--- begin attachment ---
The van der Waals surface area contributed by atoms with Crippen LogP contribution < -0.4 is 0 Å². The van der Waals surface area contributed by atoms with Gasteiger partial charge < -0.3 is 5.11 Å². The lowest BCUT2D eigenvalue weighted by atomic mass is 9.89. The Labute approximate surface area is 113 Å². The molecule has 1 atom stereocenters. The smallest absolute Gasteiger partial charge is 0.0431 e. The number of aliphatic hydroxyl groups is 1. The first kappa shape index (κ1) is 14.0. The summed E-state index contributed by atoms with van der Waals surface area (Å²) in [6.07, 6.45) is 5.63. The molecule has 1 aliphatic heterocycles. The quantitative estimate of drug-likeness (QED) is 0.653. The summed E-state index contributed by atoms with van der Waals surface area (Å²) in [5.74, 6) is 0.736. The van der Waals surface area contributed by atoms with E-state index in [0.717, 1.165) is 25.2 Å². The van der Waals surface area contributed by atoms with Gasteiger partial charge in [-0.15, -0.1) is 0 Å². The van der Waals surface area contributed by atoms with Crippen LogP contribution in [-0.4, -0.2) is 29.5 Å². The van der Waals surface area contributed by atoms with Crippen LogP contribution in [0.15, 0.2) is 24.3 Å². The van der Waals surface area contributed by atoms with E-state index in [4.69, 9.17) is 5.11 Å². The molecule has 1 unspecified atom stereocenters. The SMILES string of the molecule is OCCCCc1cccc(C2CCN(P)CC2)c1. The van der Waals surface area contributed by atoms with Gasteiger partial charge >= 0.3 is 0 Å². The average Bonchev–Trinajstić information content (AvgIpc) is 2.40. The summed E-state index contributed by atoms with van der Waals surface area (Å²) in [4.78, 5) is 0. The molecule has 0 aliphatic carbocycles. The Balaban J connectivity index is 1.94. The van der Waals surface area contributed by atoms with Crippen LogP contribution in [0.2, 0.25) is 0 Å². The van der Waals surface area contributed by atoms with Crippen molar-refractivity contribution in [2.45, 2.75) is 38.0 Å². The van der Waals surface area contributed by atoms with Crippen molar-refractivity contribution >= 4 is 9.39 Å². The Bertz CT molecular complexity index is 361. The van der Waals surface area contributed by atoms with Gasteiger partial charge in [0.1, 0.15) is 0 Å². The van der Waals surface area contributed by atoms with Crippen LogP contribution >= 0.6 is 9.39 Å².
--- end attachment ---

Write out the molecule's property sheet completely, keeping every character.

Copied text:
The van der Waals surface area contributed by atoms with Crippen LogP contribution < -0.4 is 0 Å². The van der Waals surface area contributed by atoms with Gasteiger partial charge < -0.3 is 5.11 Å². The lowest BCUT2D eigenvalue weighted by atomic mass is 9.89. The Labute approximate surface area is 113 Å². The molecule has 1 atom stereocenters. The smallest absolute Gasteiger partial charge is 0.0431 e. The number of aliphatic hydroxyl groups is 1. The first kappa shape index (κ1) is 14.0. The summed E-state index contributed by atoms with van der Waals surface area (Å²) in [6.07, 6.45) is 5.63. The molecule has 1 aliphatic heterocycles. The quantitative estimate of drug-likeness (QED) is 0.653. The summed E-state index contributed by atoms with van der Waals surface area (Å²) in [5.74, 6) is 0.736. The van der Waals surface area contributed by atoms with E-state index in [0.717, 1.165) is 25.2 Å². The van der Waals surface area contributed by atoms with Gasteiger partial charge in [-0.15, -0.1) is 0 Å². The van der Waals surface area contributed by atoms with Crippen LogP contribution in [-0.4, -0.2) is 29.5 Å². The van der Waals surface area contributed by atoms with Crippen LogP contribution in [0.15, 0.2) is 24.3 Å². The van der Waals surface area contributed by atoms with E-state index in [4.69, 9.17) is 5.11 Å². The molecule has 1 unspecified atom stereocenters. The SMILES string of the molecule is OCCCCc1cccc(C2CCN(P)CC2)c1. The van der Waals surface area contributed by atoms with Gasteiger partial charge >= 0.3 is 0 Å². The average Bonchev–Trinajstić information content (AvgIpc) is 2.40. The summed E-state index contributed by atoms with van der Waals surface area (Å²) in [4.78, 5) is 0. The molecule has 0 aliphatic carbocycles. The Balaban J connectivity index is 1.94. The van der Waals surface area contributed by atoms with Crippen LogP contribution in [0.2, 0.25) is 0 Å². The van der Waals surface area contributed by atoms with Crippen molar-refractivity contribution in [2.45, 2.75) is 38.0 Å². The van der Waals surface area contributed by atoms with Crippen molar-refractivity contribution >= 4 is 9.39 Å². The Bertz CT molecular complexity index is 361. The van der Waals surface area contributed by atoms with Gasteiger partial charge in [0.1, 0.15) is 0 Å². The van der Waals surface area contributed by atoms with Crippen LogP contribution >= 0.6 is 9.39 Å².